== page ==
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Forum topic by JerryLH posted 06-13-2016 02:36 AM 535 views 0 times favorited 15 replies Add to Favorites Watch
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JerryLH

104 posts in 776 days


06-13-2016 02:36 AM

Good day all!!
Once again I’m looking for advice. LJs has provided me advice on most anything I have searched in the past—- thanks.
I have this fairly large ’old, dried out’ out piece of redwood. After using a portion of one end of the slab – the remaining piece is appx – 3.5”t x 31”widest x 70”length (see pic). My goal is to end up with the thickest redwood veneer I can glue to a substrate—- and end up with a “thickly” veneered substrate (top and/or bottom)—which ‘should not’—‘hopefully not’ have future wood movement problems.
A little thinking ahead to retirement – where I’m fortunate enough to currently be – a couple of the tools I was able to acquire over the years was a used 1220 Timberking bandmill and a used 26” Woodmaster drum sander. I’ve been able to enjoy both tools – but I’ve never used them with a specific veneer – job/need/mostly want in mind.
My thought – split my slab lengthwise with the thought of getting the best veneer sheets possible, (I plan to glue the lengthwise cut veneers back together) – to ultimately be glued the yet unidentified substrate.
When I cut the other end I was surprised to find how well the dried and seemingly very stable redwood milled out.
Soooo -all that said, I guess some the questions is, the max veneer thickness, preferred substrate & adhesive options—all without future damaging movement. (If you happen to have a map to the fountain of youth————————-

Thanks & Regards Jerry

-- Develop your character -- for it becomes your destiny. Jerry - Mannford, Ok


15 replies so far

View Fred Hargis's profile

Fred Hargis

3942 posts in 1958 days


#1 posted 06-13-2016 01:09 PM

I’ve always considered it to be 1/8”, finished thickness.

-- Our village hasn't lost it's idiot, he was elected to congress.

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shipwright

7172 posts in 2262 days


#2 posted 06-13-2016 01:39 PM

My preference is 1/16” but I agree with Fred that 1/8” is a reasonable “max”. The thicker the veneer – the more force it will have to destabilize the substrate.

-- Paul M ..............If God wanted us to have fiberglass boats he would have given us fibreglass trees. http://thecanadianschooloffrenchmarquetry.com/

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JerryLH

104 posts in 776 days


#3 posted 06-13-2016 03:50 PM

Thank you both for your replies. By the way – my end goal is to build a dining room table.
If I could garner a bit more info—
1. I have 3 or 4 sheets of 4’ x 5’ x 1 3/4” mdf. Would that be an acceptable substrate or should I use a quality plywood—(such as)?
2. Veneering the underside of substrate? Can I use the thinnest of veneered plywood for the bottom side of the substrate?
3. Like most woodworkers, over the years I have used white wood glues and contact cements. Given that my wood is bone dry of moisture – would contact cement allow for slightly more future wood movement than white wood glue.

Thanks so much for the feedback. I’ve mentioned it before, but I’m always very appreciative of those who are willing to share the knowledge they have gained over years of hard work.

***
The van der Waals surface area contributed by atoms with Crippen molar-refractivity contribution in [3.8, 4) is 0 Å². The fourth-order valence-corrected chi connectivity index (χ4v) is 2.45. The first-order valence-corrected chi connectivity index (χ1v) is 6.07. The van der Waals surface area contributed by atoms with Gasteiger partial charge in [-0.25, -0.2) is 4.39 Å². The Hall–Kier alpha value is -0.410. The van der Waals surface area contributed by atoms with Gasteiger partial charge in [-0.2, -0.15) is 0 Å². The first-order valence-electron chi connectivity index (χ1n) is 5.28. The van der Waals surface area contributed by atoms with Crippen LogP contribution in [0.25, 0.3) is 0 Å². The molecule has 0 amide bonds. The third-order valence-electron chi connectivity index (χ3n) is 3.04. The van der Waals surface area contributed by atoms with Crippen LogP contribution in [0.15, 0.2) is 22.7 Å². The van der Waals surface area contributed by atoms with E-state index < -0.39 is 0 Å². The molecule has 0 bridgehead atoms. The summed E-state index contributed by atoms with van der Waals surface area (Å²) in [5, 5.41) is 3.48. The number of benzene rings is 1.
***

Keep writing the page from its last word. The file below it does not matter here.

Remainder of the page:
Regards, Jerry

-- Develop your character -- for it becomes your destiny. Jerry - Mannford, Ok

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Fred Hargis

3942 posts in 1958 days


#4 posted 06-13-2016 03:56 PM

Personally, I wouldn’t use MDF…but it is an acceptable substrate. It’s very heavy, and not very stiff over long spans, so depending on the size of your table you may not be able to move it (easily, weight) and it might develop some sag if not well supported underneath. You could buy some “backer veneer” for the bottom (Veneer Supplies has it). Also I wouldn’t use contact cement, probably a plastic resin glue would be my choice. But that’s just my opinion.

-- Our village hasn't lost it's idiot, he was elected to congress.

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JerryLH

104 posts in 776 days


#5 posted 06-13-2016 04:55 PM

thank You very much for the feedback.

-- Develop your character -- for it becomes your destiny. Jerry - Mannford, Ok

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Ger21

1047 posts in 2596 days


#6 posted 06-13-2016 11:33 PM

1) MDF is a good substrate.
2) Top and bottom veneers should be the same thickness.
3) You don’t want any movement, you want the most rigid glue line possible. Contact cement is not an acceptable adhesive for wood veneer, unless it’s thin paper backed veneer. Even then it would be a good choice for a table.

-- Gerry, http://www.thecncwoodworker.com/index.html http://www.jointcam.com

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JerryLH

104 posts in 776 days


#7 posted 06-13-2016 11:41 PM

Thank you Gerry. Sometimes – when we’ve done ‘a’ thing for quite some time – the details of what we do, seems hard to recall – to those of us who haven’t done ‘that’ thing – those small details are invaluable.

Thanks Again – Jerry

-- Develop your character -- for it becomes your destiny. Jerry - Mannford, Ok

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shipwright

7172 posts in 2262 days


#8 posted 06-14-2016 05:07 AM

+1 to not using contact cement. The best glues for veneering are hard drying glues like urea formaldehydes hide glues. My personal choice would be either hot hide glue, which could be attached by hammer veneering or liquid hide glue (specifically Old Brown Glue) which has less of a learning curve.
If it were me, I would hammer veneer with HHG.